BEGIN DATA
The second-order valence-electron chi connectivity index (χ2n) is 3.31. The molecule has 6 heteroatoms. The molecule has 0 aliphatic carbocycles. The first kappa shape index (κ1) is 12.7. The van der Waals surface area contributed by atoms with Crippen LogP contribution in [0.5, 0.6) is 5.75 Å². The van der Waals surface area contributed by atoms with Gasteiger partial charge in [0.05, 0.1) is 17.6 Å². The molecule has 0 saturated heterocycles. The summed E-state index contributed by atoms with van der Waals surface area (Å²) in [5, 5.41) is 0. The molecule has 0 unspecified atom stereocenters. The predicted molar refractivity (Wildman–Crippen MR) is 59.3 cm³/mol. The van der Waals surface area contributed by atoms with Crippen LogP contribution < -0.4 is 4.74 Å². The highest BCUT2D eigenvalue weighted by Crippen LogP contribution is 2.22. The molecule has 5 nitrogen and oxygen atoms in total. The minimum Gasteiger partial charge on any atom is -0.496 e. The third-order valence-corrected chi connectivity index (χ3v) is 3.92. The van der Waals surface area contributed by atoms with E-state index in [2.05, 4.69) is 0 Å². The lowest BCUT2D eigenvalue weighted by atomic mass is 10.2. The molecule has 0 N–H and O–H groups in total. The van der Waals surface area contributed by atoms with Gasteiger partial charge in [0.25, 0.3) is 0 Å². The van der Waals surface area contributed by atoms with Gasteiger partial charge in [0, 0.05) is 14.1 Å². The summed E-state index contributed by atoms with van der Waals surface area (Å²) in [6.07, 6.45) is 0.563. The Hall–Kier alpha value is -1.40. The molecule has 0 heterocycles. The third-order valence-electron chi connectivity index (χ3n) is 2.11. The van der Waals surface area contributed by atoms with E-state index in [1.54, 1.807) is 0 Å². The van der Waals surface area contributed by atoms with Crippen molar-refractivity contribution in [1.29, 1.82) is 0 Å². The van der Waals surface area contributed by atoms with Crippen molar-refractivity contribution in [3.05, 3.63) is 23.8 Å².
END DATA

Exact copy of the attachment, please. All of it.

The second-order valence-electron chi connectivity index (χ2n) is 3.31. The molecule has 6 heteroatoms. The molecule has 0 aliphatic carbocycles. The first kappa shape index (κ1) is 12.7. The van der Waals surface area contributed by atoms with Crippen LogP contribution in [0.5, 0.6) is 5.75 Å². The van der Waals surface area contributed by atoms with Gasteiger partial charge in [0.05, 0.1) is 17.6 Å². The molecule has 0 saturated heterocycles. The summed E-state index contributed by atoms with van der Waals surface area (Å²) in [5, 5.41) is 0. The molecule has 0 unspecified atom stereocenters. The predicted molar refractivity (Wildman–Crippen MR) is 59.3 cm³/mol. The van der Waals surface area contributed by atoms with Crippen LogP contribution < -0.4 is 4.74 Å². The highest BCUT2D eigenvalue weighted by Crippen LogP contribution is 2.22. The molecule has 5 nitrogen and oxygen atoms in total. The minimum Gasteiger partial charge on any atom is -0.496 e. The third-order valence-corrected chi connectivity index (χ3v) is 3.92. The van der Waals surface area contributed by atoms with E-state index in [2.05, 4.69) is 0 Å². The lowest BCUT2D eigenvalue weighted by atomic mass is 10.2. The molecule has 0 N–H and O–H groups in total. The van der Waals surface area contributed by atoms with Gasteiger partial charge in [0.25, 0.3) is 0 Å². The van der Waals surface area contributed by atoms with Gasteiger partial charge in [0, 0.05) is 14.1 Å². The summed E-state index contributed by atoms with van der Waals surface area (Å²) in [6.07, 6.45) is 0.563. The Hall–Kier alpha value is -1.40. The molecule has 0 heterocycles. The third-order valence-electron chi connectivity index (χ3n) is 2.11. The van der Waals surface area contributed by atoms with E-state index in [1.54, 1.807) is 0 Å². The van der Waals surface area contributed by atoms with Crippen molar-refractivity contribution in [1.29, 1.82) is 0 Å². The van der Waals surface area contributed by atoms with Crippen molar-refractivity contribution in [3.05, 3.63) is 23.8 Å².